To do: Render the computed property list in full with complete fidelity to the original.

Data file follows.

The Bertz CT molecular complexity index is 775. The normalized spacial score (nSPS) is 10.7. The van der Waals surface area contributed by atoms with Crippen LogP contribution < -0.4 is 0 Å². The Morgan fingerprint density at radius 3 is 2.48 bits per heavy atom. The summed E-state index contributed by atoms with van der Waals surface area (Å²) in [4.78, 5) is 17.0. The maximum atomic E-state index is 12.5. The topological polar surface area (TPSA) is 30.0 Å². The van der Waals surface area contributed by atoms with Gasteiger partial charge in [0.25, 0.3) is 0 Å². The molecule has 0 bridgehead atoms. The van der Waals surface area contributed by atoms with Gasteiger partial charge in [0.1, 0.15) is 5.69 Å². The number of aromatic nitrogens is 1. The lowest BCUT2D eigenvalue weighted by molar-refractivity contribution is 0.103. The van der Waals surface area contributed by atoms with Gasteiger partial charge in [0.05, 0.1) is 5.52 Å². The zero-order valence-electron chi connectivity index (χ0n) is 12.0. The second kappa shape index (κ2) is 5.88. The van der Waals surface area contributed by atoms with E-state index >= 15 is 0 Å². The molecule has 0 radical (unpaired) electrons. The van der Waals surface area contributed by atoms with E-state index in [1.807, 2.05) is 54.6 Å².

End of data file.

The Bertz CT molecular complexity index is 775. The normalized spacial score (nSPS) is 10.7. The van der Waals surface area contributed by atoms with Crippen LogP contribution < -0.4 is 0 Å². The Morgan fingerprint density at radius 3 is 2.48 bits per heavy atom. The summed E-state index contributed by atoms with van der Waals surface area (Å²) in [4.78, 5) is 17.0. The maximum atomic E-state index is 12.5. The topological polar surface area (TPSA) is 30.0 Å². The van der Waals surface area contributed by atoms with Gasteiger partial charge in [0.25, 0.3) is 0 Å². The molecule has 0 bridgehead atoms. The van der Waals surface area contributed by atoms with Gasteiger partial charge in [0.1, 0.15) is 5.69 Å². The number of aromatic nitrogens is 1. The lowest BCUT2D eigenvalue weighted by molar-refractivity contribution is 0.103. The van der Waals surface area contributed by atoms with Gasteiger partial charge in [0.05, 0.1) is 5.52 Å². The zero-order valence-electron chi connectivity index (χ0n) is 12.0. The second kappa shape index (κ2) is 5.88. The van der Waals surface area contributed by atoms with E-state index >= 15 is 0 Å². The molecule has 0 radical (unpaired) electrons. The van der Waals surface area contributed by atoms with E-state index in [1.807, 2.05) is 54.6 Å².